corner graphic   Hi,    
ver. 2.0.19.07.16
Finding the new version too difficult to understand? Go to classic.studylight.org/

Bible Commentaries

Sutcliffe's Commentary on the Old and New Testaments
John 13

 

 

Other Authors
Verses 1-38

John 13:1. Before the feast of the passover, when Jesus knew that his hour was come. What now transpired was on the Tuesday, while at supper in the house of Simon. Judas was now rebuked before all present, for interrupting Mary, who by a secret prophetic impulse had anointed the Saviour. The traitor nevertheless yielded to the sudden temptation of the devil to betray his Master, for the reward of filthy lucre already promised by the council. His pride was enraged by reproof; and covetousness being his habitual sin, proved at last his utter damnation. On the Wednesday or the Thursday he struck the fatal bargain with the rulers.

Jesus having loved his own — he loved them to the end, by communing with them in the last supper, by washing their feet, and by unfolding the plenitude of glory and grace in his valedictory address. What could the Saviour do more. Money he had none to give; but he gave his life a ransom for their souls. What melting words are these, — This is my body; — this is my blood of the new testament. Oh Redeemer, was ever love like thine?

John 13:2. Supper being ended; δειπου γενομενου. The versions vary here, the greek participle being often used as an aörist of indefinite time. Here therefore it may regard what our learned grammarian Mr. Harris calls middle time. Then the reading will be, “while they were at supper.” Our Saviour having supped before the others had quite finished, rose up from supper, and laid aside his garments [garment] and took a towel and girded himself. John does not relate the sacrament of the Lord’s supper, that having been done correctly by other evangelists.

But it should not escape remark, that ten families usually joined to eat one paschal lamb. By consequence each had but a morsel, and must have had other food to complete the supper. Of this we have no account, the custom being known to all. But on this point the evangelists are harmonious, that after supper the Lord took bread, and brake it with eulogies. After that he took the cup, as stated in Matthew 26:26. Luke 22:14-23.

John 13:8. If I wash thee not, thou hast no part with me. Peter now understood that more was intended by this washing than merely a lesson of humility; that it symbolized the washing of regeneration, and the renewing of the Holy Ghost. Titus 3:5.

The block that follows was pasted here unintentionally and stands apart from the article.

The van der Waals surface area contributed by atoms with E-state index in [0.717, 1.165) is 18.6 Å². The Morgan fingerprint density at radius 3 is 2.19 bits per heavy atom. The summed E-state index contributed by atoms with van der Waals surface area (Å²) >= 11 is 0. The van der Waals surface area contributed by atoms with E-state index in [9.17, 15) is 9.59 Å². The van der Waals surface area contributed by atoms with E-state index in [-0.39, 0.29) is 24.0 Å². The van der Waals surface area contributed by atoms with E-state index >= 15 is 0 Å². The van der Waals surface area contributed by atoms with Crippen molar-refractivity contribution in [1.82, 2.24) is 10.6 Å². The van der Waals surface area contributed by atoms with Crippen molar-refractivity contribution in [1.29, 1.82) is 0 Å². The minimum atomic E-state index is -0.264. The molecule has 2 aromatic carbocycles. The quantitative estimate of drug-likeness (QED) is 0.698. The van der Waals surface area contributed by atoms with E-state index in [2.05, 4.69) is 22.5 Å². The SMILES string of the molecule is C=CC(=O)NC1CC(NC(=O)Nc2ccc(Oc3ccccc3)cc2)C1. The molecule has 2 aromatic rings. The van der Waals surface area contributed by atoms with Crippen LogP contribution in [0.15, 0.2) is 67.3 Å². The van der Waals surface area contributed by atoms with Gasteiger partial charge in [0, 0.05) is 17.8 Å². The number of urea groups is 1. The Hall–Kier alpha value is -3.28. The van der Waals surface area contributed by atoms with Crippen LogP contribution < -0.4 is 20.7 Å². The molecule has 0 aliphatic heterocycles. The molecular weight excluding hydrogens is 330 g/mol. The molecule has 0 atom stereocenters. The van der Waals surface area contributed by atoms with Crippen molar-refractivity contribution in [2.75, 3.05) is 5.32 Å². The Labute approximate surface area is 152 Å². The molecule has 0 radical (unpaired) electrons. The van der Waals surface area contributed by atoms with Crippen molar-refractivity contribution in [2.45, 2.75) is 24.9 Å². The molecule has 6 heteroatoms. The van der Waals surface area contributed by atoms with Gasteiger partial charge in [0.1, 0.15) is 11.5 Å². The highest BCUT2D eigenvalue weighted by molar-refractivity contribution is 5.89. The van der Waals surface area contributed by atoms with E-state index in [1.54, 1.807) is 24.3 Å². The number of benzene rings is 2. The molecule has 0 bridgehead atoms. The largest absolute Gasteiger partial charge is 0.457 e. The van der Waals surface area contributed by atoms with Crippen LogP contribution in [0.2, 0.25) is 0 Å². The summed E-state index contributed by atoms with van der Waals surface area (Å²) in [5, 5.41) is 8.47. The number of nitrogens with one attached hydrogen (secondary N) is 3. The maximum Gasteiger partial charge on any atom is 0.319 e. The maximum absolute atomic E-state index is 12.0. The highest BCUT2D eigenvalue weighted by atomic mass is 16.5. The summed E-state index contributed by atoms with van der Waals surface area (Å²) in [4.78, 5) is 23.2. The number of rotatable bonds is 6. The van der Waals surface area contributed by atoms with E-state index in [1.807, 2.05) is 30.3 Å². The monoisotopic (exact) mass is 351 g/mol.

John 13:17. If ye know these things, happy are ye if ye do them. Our Lord here intimates the necessity of knowledge in order to practice, and the necessity of practice in order to happiness. A man may know the will of God indeed, and not do it; but he can never do the will of God acceptably, and not know it. The knowledge of God’s will and our duty, and the practice of it, may be, and are too often separated; but the practice of religion, and doing what we know to be our duty, is the only way to true happiness.

Learn hence, that Christ does not approve a blind obedience in his people, but requires that their practice and obedience be founded upon understanding and knowledge. That the first care of those that will be Christ’s disciples and followers must be this, with all seriousness to apply themselves to the knowledge of their Master’s will; that, next to the knowledge of our duty, our first and chief care must be to practise every thing that we understand and know to be our duty. That a right knowledge and practice of our duty will certainly make us happy. “If ye know these things, happy are ye if ye do them.”

John 13:20. He that receiveth whomsoever I send, receiveth me. There is an identity of glory between the mission of Christ, and that of the apostles, as stated before when he sent the twelve to preach. Matthew 10:40. But the words are repeated here to show the greatness of Judas’s sin, by the addition of incomparable apostasy. Jesus, on announcing the treason, was troubled in spirit; he felt in his breast a mysterious perturbation of grief and indignation.

John 13:21. Jesus — was troubled in spirit, and so deeply as to be perceived. The first enunciation of this anguish was, “one of you shall betray me!” What silence — what thoughts — what feelings! — After this silence, Peter made a sign to John, that he should ask which it was that should betray him. John enquired by a whisper: but none of the disciples, except John, knew that Judas was the man, till after the traitor had made his exit.

John 13:26. When he had dipped the sop, he gave it to Judas Iscariot. Yea, he gave it with indignation — What thou doest do quickly. Silence said more. I know the working of thy covetousness since the day thou heardst of the promised rewards set on my life. Yea, Satan also made haste. Immediately after the sop he entered the traitor, and hurried him on by his love of money to the grossest of treasons. Judas having committed the crime, could no longer bear the reproaches of his own conscience. He speedily destroyed himself, as related in Matthew 26:14. The prophecy of David was in him accomplished: “Let his days be few, and let another take his office.” Psalms 109:8. How awful to see a minister separated from his brethren for acts of gross immorality! And the love of women, of wine, and of money have generally been the causes of all such degradations. The interior dispositions of the heart become developed by the conduct of life.

John 13:31. Now is the Son of man glorified, as had been promised by a voice from heaven: John 12:28. We should always keep in mind the encouraging promises which are given to us from the Lord.

John 13:34. A new commandment I give unto you. Our Saviour having, in the foregoing verse, intimated to his disciples that he was suddenly to depart from them, proceeds here to give them a strict charge, that in his absence they should love one another. This he calls a new commandment. Not new in regard of institution, but of restitution; not new in regard of the substance of it, for it was a branch of the law of nature, and a known precept of the jewish religion. But it became a new commandment for the following reasons —